When motorists get pulled over for a DUI in Los Angeles pursuant to Section 23612, their first thoughts are often along the lines of “How can I get out of this?” or “What can I do to lessen the penalties that I now face?” While Los Angeles drivers might have trouble avoiding the consequences of a DUI, motorists (and their lawyers) in some other states have definitely found some large loopholes they can slip through.
For example, Washington State law requires some drivers convicted of DUI to install an ignition interlock device (IID) in their personal vehicles. They can’t start their cars until they breathe into the device, which measures whether or not they have alcohol in their bloodstream. (Those convicted of the same crime in L.A. also frequently must pay to install IIDs.)
But what happens if they have to drive a company vehicle for work? In many cases, they drive without the interlock. A recent report from KOMO News in Seattle says employers frequently request waivers from the state, allowing their employees to drive company cars that are not equipped with interlock ignition devices. The state’s Department of Licensing has issued 5,000 such waivers since 2009. Per many critics, these acts are defeating the intent of the law.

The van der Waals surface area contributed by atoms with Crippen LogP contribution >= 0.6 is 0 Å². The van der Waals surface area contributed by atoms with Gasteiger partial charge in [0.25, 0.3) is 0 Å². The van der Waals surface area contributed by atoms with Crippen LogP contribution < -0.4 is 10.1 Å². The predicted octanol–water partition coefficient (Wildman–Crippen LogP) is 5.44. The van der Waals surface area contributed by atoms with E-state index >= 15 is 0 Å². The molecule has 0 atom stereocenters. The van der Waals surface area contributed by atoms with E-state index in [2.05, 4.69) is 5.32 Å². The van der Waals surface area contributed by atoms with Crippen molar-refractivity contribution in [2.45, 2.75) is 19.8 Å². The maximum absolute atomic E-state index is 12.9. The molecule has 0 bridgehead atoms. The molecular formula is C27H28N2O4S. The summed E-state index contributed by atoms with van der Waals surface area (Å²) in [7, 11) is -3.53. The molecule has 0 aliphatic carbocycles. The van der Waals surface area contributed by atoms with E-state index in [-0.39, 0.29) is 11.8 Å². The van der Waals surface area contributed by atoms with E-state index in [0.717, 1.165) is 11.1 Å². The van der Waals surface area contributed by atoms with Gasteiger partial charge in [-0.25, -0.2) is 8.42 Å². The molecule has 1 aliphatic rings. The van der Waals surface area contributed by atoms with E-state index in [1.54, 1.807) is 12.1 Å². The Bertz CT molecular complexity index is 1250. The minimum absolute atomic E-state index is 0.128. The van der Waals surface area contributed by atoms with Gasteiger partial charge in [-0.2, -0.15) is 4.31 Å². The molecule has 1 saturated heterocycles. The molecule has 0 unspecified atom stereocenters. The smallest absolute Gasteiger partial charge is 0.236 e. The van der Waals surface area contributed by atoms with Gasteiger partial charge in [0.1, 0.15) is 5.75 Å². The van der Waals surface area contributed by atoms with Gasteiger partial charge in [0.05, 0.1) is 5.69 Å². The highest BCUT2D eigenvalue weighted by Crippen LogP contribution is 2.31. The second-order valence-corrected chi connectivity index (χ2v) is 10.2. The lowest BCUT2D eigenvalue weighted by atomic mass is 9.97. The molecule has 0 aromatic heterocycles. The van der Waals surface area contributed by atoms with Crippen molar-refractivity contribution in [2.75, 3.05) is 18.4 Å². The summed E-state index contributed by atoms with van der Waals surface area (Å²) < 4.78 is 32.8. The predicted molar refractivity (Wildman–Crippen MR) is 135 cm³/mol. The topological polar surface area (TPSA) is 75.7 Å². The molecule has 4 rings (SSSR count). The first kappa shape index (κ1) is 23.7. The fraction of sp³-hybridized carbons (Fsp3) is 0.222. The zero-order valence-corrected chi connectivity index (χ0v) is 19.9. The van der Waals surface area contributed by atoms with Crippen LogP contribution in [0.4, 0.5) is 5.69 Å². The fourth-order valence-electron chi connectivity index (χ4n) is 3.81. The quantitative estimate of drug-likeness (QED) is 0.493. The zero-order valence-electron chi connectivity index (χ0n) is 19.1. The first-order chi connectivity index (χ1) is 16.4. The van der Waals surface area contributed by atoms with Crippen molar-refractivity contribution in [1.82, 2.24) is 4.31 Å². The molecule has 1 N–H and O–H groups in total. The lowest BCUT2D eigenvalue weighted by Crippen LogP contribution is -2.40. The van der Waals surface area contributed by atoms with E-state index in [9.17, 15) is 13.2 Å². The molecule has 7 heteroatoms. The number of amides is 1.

In Massachusetts, drivers who lose their driving privileges because of DUI convictions may also qualify for hardship licenses. This special kind of license allows people to drive during restricted hours (i.e., for work) as long as they also enroll in a special 24D alcohol program. If they’re pulled over a second time for a DUI and refuse to take a breathalyzer test, however, they lose their license for three years—no hardship exceptions allowed.
But that mandatory suspension only holds if the first DUI conviction occurred less than 10 years before the second arrest. WCVB in Boston recently reported on one case where a driver who refused the breathalyzer managed to snag a hardship license anyway. The reason? His first DUI arrest was more than a decade old.
This case is particularly frightening because police picked up the driver, Patrick Ellis, while he was behind the wheel of a tanker truck full of chemicals. The arresting officer said that Ellis staggered getting out of the truck and almost fell over—and threw a bottle of vodka into a snowbank.
Section 23612 of the California Vehicle Code requires drivers to take chemical tests for DUI under certain circumstances. Failure to take the test could lead to DUI refusal charges.
Designing and executing an effective defense against DUI charges (even simple ones) is not intuitive. Fortunately, you can trust the seasoned, highly successful Michael Kraut. Call a DUI lawyer in Los Angeles with nearly two decades of experience.
Did you get arrested for a DUI in Los Angeles? If so, contact Los Angeles criminal defense attorney Michael Kraut for assistance by phone at (323) 464-6453 or online. We’re located at 6255 Sunset Boulevard, Suite 1480, Los Angeles, California 90028.